North America is eugenista, as the Nazi and the Jews, and, I notice that, unhappily, the ” Afro north American” absorbed the terrible inhabit racist of the atmosphere in that they live. Lamentable.

  • Guest

    If Brazil is so free of the ugliness and pettiness that exists in the United States then why are the people who are obviously lighter skinned In Brazil the ones who enjoy all the wealth and priviledge in Brazil while the “Black” Brazilians live in favelas and work for slave wages. I don’t care whether you cry and whine about being the ancestors of slaves or not because I’m not losing any sleep over it. That “crying and whining” that you accuse African Americans of doing has enabled them to share in some of the riches of America and be able to travel to Brazil and stay in 5 star hotels. Brazilians are always bitching about the wealthy gringos coming to Brazil and exploiting the cheap labor force that is Brazil yet on the other hand they say that are not out holding a tin cup. I’d rather hold a tin cup then be reduced to being a prostitute because my country has no jobs for me that pay a living wage and I have to resort to a life of corruption and crime. Maybe the poor of Brazil need to do a little crying and whining; it might get them out of those favelas and into 5 star hotels as something other than a maid. Read the article on this message board about the comments your fellow Brazilians give to the gringo named Jesse who they accuse of exploiting their labor force. Sounds like jealousy to me.

  • Guest

    Keep it at home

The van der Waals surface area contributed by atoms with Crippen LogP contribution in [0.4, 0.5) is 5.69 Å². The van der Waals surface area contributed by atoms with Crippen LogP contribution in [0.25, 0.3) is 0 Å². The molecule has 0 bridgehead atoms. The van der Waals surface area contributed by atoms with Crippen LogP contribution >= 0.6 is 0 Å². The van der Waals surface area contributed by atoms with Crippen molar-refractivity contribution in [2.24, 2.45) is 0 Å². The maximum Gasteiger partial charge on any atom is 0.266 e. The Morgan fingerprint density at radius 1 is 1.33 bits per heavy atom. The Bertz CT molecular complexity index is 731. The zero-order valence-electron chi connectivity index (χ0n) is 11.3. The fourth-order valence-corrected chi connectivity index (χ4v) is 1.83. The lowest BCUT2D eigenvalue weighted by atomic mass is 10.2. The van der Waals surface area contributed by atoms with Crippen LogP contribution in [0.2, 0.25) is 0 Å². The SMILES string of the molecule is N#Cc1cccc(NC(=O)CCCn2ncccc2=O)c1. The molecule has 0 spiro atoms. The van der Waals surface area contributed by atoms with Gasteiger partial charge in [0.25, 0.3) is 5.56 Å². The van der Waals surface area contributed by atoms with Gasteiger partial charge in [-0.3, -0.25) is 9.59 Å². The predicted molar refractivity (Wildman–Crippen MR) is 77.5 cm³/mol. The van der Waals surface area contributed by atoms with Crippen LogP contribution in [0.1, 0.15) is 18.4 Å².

Bom Fim – you said it! Well said!!
    Keep your racism at home yankee! Your racial profiling has no place here. Everyone has “dark skin” here in Bahia – at least to some variable. That is profoundly stupid. I guess you were in the mall and 5 star hotels/ restaurants repressing us dark skins like you’re brothers did when they sold us into captivity to the white traders in Africa – where there is still slavery. Is that part of our heritage too? Or just brute human ugliness part of every man from every color?

  • Guest

    Free indeed…
    Stay and fight your race war in the US. Don’t spread your ugliness to the rest of the world. You would like to divide our people with your pettiness. We have accepted our past and moved on. We are Brazilians not black of white. If you had really been here you would see that in Bahia as elsewhere here in the North East there is a beautiful blending of races to be just one race.
    No one is being held down except in your mind and that is what is frustrating to you. It must really bother you that our ancestors were once slaves and we aren’t out crying about it to anyone who will listen – holding our tin cup out trying to make everyone feel like they owe me something. No thanks, I’d rather work than beg. We are free! It is ugly, backward and wrong for you to come here for a few weeks and think you know Brazil. Sell your things in the US and come live in Brazil and leave your racism behind.

    Bom Fim

  • Guest

    There Is A Form Of Racism At Work In Bra
    Ignoring race like Brazilians do is just as bad as being obsessed about it like us Americans are here in the United States. When I was in Salvador in 2003 it was hard for me to fully appreciate the scale of slavery in Brazil but I knew that the millions of African slaves brought into Brazil in far exceeded the number brought into the United States. The thick,sour breath of Salvador’s bloody history seems to rise from the cobblestone streets and infuse the air. Salvador more than other states in Brazil though are at least on the surface coming to some type of racial awakening because the number of Bahians who look white in the American sense is quite small.